The course is part of these learning paths
Overview of the course
What is a Virtual Machine?
Creating and Connecting to Azure VMs
Scaling Azure Virtual Machines
Design and Implement VM Storage
Configure Monitoring & Alerts for Azure VMs
Azure Resource Manager Virtual Machines
Virtual Machines are a very foundational and fundamental resource in Cloud Computing. Deploying virtual machines gives you more flexibility and control over your cloud infrastructure and services, however, it also means you have more responsibility to maintain and configure these resources. This course gives you an overview of why use virtual machines as well as how to create, configure, and monitor VMs in Azure Resource Manager.
Azure Resource Manager Virtual Machines: What You'll Learn
|Lesson||What you'll learn|
|Overview||Overview of the course and the Learning Objectives|
|What is a Virtual Machine?||Understand what are Azure Virtual Machines and what workloads are ideal for VMs|
|Creating and Connecting to Azure VMs||Learn to deploy Windows and Linux VMs as well as how to connect to these VMs|
|Scaling Azure Virtual Machines||Understand VM scaling, load-balancing, and Availability Sets in Azure Resource Manager|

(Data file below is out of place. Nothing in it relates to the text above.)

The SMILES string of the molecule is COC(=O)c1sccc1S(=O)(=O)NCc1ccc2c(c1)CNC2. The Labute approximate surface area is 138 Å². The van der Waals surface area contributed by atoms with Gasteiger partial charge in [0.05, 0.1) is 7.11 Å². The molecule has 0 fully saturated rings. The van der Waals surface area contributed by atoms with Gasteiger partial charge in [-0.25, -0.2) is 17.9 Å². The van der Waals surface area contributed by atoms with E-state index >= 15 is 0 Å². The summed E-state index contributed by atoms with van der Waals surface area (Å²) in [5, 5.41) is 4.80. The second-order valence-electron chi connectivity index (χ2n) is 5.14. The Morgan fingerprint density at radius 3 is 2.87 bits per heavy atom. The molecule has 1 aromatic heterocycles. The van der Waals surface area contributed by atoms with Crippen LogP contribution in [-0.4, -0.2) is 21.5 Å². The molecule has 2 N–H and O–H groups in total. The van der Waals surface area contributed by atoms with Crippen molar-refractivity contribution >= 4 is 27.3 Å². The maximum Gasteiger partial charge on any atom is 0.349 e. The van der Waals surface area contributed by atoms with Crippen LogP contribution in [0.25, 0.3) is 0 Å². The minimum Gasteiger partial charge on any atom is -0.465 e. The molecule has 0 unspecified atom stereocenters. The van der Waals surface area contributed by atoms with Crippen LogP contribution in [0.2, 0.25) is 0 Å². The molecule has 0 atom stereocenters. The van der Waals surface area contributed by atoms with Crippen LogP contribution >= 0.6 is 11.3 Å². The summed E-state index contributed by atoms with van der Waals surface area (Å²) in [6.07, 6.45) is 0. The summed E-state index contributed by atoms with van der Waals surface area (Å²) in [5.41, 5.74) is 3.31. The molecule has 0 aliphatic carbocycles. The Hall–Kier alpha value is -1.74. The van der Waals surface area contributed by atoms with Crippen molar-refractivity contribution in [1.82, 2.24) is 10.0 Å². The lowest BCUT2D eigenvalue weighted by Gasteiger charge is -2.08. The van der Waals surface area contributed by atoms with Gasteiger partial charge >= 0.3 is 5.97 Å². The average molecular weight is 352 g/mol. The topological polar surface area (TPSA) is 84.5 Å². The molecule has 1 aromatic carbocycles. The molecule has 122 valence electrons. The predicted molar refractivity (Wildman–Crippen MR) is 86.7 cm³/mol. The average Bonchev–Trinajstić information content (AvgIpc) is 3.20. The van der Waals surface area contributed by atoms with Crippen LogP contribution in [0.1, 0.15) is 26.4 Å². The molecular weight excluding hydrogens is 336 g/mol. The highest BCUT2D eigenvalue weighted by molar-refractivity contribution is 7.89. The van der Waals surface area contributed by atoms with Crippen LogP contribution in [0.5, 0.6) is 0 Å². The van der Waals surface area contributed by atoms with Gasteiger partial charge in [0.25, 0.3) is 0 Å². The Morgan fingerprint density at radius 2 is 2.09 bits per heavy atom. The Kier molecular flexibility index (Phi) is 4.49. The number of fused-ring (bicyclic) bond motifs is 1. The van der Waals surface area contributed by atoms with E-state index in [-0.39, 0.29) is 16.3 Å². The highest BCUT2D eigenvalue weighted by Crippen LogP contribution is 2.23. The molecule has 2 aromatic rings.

|Configuration Management||Understand the basic concepts of Desired State Configuration and the options available to Azure VMs|
|Design and Implement VM Storage||Gain an understanding of the underlying Storage options available to VMs as well as Encryption|
|Configure Monitoring & Alerts for Azure VMs||Learn to monitor VMs in Azure Resource Manager as well as configure alerts.|
|Summary||Course summary and conclusion|
Thus far we’ve been creating virtual machines using the Azure Resource Manager deployment model which we call ARM for short. The legacy deployment model is often referred to as “Classic” which is part of the Azure Service Manager (ASM) which you may think of as Azure v1. Many people also associate the “Classic” model with the old portal, manage.windowsazure.com and the ARM model with the new portal, portal.azure.com. It’s true, that while most people using ARM use the new portal, you can actually access “Classic” model resources from the new Portal, but this is just more for backwards compatibility.
But I want to take a step back for a second and discuss a few high-level differences between the ARM and “Classic” deployment models.
To help illustrate the differences I reference the architecture images directly from the Microsoft documentation
As you can see in the Classic deployment model, virtual machines live in what’s called a “Cloud Service.” Thus far in our ARM VMs we’ve connected to the Public IP of the VM itself, however in the “Classic” model we have to connect over the internet to the Public IP or “VIP” (Virtual IP) of the Cloud Service such as RDP port 3389. However the cloud service uses Network Address Translation (NAT) to reference a random non well-known port and translates that port to the appropriate VM and the actual port 3389. In “Classic” terminology you configure “Endpoints” which are Inbound NAT Rules configured on the External Load balancers to connect to specific ports on a Cloud Service and thus a VM. This is similar to the Network Security Group or NSG rule we created for our ARM VM.